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Canada’s 4/20 celebration of all things pot may be more festive than ever this year as partakers anticipate the laws legalizing marijuana coming this summer.
But a new study showing significantly increased traffic deaths on the April 20 “high holiday” is a sobering reminder of the dangers that marijuana — and freer access to it — could pose on the country’s roadways.
The study, co-authored by Toronto physician Donald Redelmeier, suggests the number of fatal accidents in the United States on 4/20 increase at magnitudes that rival those seen on drink-happy Super Bowl Sundays
And as the Bill C-45 cannabis legislation lumbers through the Senate, debate is also focusing on accompanying legislation that will set out testing procedures and penalties for “drugged driving.”
Indeed, heated arguments over the proposed Criminal Code amendment — known as Bill C-46 — have spilled out of the upper chamber to cause a kind of road rage between leaders of two prominent advocacy groups.
“The thing is, he’s full of crap,” says MADD Canada head Andrew Murie of a key opponent.
That opponent, John Conroy, president of the National Organization for the Reform of Marijuana Laws, known as NORML, says Murie “obviously doesn’t understand how (cannabis) works.”
The two embody the broader arguments over the bill — arguments that pit critical deterrence strategies against concepts of fairness and justice.
On the deterrence side, Murie says the main marijuana law will place the drug in the hands of untold more Canadians, some of whom will doubtlessly smoke or bake it and get behind the wheel.
Unexpectedly, this doesn’t frighten Murie — whose group has led the campaign against impaired driving for decades — nearly as much as the countervailing testing bill thrills him.
That bill will allow police forces to purchase and deploy oral fluid testers — so-called spit kits — that will accompany the familiar alcohol breathalyzer machines in tens of thousands of cruisers across the country.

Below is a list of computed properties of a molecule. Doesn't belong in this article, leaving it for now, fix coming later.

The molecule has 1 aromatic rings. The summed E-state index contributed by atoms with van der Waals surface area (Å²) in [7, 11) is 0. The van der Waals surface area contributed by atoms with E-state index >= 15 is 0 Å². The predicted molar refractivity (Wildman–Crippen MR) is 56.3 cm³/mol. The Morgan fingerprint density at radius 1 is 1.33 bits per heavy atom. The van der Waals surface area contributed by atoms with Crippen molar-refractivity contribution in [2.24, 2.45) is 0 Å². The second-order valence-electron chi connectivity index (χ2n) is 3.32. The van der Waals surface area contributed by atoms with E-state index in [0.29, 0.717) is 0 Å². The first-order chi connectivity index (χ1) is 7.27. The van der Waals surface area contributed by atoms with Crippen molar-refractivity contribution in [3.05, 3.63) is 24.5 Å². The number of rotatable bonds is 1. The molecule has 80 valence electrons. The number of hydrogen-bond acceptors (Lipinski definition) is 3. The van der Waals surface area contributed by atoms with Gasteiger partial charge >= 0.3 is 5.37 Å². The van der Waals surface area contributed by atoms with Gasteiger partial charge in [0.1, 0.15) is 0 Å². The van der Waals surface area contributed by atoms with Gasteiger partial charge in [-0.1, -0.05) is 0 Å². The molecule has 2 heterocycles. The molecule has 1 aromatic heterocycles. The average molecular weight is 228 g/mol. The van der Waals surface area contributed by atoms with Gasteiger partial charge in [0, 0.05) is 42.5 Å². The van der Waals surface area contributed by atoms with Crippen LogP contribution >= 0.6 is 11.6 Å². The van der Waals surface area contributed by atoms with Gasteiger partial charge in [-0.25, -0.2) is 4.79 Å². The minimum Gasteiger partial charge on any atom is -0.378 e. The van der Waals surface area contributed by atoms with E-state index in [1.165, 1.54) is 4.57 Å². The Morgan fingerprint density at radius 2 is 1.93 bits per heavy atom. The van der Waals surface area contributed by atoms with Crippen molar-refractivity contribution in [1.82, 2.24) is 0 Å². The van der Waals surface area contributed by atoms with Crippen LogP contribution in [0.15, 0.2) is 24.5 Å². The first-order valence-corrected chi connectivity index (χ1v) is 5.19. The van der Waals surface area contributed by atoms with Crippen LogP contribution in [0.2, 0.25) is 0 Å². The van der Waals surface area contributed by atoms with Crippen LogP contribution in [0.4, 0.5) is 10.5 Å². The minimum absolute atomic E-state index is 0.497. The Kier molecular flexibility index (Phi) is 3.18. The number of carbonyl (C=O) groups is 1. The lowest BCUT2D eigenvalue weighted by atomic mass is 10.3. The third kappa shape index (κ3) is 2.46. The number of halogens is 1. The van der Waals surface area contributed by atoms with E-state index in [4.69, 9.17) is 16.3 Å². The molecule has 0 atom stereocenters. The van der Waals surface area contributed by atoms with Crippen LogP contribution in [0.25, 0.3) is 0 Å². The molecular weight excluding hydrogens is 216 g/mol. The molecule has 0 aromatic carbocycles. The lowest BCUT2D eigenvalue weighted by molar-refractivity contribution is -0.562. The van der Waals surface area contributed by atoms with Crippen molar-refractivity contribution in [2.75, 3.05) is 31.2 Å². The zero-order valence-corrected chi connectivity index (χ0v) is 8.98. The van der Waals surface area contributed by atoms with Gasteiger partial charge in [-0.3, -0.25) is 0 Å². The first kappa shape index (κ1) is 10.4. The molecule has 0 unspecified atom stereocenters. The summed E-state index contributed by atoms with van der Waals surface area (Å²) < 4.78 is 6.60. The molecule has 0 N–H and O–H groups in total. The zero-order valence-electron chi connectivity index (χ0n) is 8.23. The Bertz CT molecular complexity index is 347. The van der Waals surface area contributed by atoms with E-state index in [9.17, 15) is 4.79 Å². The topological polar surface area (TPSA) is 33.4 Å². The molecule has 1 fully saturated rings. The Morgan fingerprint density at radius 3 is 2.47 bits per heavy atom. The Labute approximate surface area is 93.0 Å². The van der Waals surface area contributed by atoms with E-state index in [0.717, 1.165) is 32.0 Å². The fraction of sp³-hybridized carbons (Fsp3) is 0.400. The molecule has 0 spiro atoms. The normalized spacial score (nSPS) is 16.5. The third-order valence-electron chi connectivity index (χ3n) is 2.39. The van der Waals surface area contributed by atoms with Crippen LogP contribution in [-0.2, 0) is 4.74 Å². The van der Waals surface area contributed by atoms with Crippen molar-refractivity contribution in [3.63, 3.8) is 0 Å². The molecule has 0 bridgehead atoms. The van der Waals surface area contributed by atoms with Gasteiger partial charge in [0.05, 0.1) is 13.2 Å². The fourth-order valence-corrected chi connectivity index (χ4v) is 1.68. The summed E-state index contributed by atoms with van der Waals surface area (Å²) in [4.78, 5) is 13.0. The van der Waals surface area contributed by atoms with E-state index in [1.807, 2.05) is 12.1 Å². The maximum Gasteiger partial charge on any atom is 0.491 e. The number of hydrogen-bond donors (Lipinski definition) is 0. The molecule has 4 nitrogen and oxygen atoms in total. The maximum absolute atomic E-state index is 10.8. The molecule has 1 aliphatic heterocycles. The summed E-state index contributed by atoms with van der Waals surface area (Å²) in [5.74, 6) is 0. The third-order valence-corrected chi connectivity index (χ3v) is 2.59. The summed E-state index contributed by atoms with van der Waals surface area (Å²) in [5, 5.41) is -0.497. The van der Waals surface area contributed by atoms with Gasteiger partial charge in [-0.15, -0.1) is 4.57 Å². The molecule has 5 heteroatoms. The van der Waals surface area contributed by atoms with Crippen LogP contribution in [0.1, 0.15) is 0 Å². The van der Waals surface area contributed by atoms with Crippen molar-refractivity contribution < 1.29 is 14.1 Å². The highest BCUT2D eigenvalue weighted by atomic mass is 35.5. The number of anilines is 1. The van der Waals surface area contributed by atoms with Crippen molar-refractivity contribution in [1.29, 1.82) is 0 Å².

These testers will screen for THC, the psychoactive component of cannabis, as well as for cocaine and methamphetamine.
The law will also define the levels of the drugs that will trigger a positive spit kit test, like the 0.08 blood alcohol content for booze.
For THC, Murie says the level has been set at 25 nanograms in oral fluid; for cocaine and meth it is 50 nanograms.
“Those are really high levels,” he says.
But they were set high, Murie says, so the devices could withstand the lawsuits that will doubtlessly challenge their veracity.
“For example, if it was set at five nanograms for THC, there might be a case where the reliability (of the devices) drops from maybe 98 per cent to 91,” he says. “So if you set it really high, you get the most impaired people.… Anyone who says they smoked yesterday, there’s not a chance in a million years they’re going to fail one of those tests.”
The roadside spit kits will simply deliver a pass or fail verdict. A failure will prompt further screens, likely in the form of a blood test at a nearby police station or clinic.
It’s here that the legal ramifications come into play, with a 2 nanogram THC reading in the blood prompting a summary conviction and five nanograms representing a criminal offence — with punishments in line with those for alcohol.